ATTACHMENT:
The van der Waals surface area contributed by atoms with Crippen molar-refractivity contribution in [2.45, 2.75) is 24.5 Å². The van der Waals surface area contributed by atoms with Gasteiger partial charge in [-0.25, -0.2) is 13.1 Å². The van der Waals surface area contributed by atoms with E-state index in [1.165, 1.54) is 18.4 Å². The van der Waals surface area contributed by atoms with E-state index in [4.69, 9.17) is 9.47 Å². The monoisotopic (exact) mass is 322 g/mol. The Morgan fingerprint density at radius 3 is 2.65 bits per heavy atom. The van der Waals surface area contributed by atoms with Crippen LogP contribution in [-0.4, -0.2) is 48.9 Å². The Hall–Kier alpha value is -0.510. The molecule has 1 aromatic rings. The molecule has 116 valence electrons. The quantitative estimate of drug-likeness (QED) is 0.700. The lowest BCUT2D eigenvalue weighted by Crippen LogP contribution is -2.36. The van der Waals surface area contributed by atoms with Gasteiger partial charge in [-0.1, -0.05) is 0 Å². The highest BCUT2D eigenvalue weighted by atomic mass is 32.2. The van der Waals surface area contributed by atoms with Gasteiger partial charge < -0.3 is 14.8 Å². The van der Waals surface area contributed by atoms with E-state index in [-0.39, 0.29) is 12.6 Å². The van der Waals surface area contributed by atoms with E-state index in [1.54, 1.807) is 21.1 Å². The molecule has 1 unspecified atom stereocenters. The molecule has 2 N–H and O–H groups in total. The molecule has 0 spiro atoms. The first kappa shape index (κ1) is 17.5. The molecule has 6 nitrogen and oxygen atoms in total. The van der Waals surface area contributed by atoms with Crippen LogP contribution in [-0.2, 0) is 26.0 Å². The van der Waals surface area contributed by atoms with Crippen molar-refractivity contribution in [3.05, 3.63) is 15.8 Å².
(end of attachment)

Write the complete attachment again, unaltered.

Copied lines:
The van der Waals surface area contributed by atoms with Crippen molar-refractivity contribution in [2.45, 2.75) is 24.5 Å². The van der Waals surface area contributed by atoms with Gasteiger partial charge in [-0.25, -0.2) is 13.1 Å². The van der Waals surface area contributed by atoms with E-state index in [1.165, 1.54) is 18.4 Å². The van der Waals surface area contributed by atoms with E-state index in [4.69, 9.17) is 9.47 Å². The monoisotopic (exact) mass is 322 g/mol. The Morgan fingerprint density at radius 3 is 2.65 bits per heavy atom. The van der Waals surface area contributed by atoms with Crippen LogP contribution in [-0.4, -0.2) is 48.9 Å². The Hall–Kier alpha value is -0.510. The molecule has 1 aromatic rings. The molecule has 116 valence electrons. The quantitative estimate of drug-likeness (QED) is 0.700. The lowest BCUT2D eigenvalue weighted by Crippen LogP contribution is -2.36. The van der Waals surface area contributed by atoms with Gasteiger partial charge in [-0.1, -0.05) is 0 Å². The highest BCUT2D eigenvalue weighted by atomic mass is 32.2. The van der Waals surface area contributed by atoms with Gasteiger partial charge < -0.3 is 14.8 Å². The van der Waals surface area contributed by atoms with E-state index in [-0.39, 0.29) is 12.6 Å². The van der Waals surface area contributed by atoms with E-state index in [1.54, 1.807) is 21.1 Å². The molecule has 1 unspecified atom stereocenters. The molecule has 2 N–H and O–H groups in total. The molecule has 0 spiro atoms. The first kappa shape index (κ1) is 17.5. The molecule has 6 nitrogen and oxygen atoms in total. The van der Waals surface area contributed by atoms with Crippen LogP contribution in [-0.2, 0) is 26.0 Å². The van der Waals surface area contributed by atoms with Crippen molar-refractivity contribution in [3.05, 3.63) is 15.8 Å².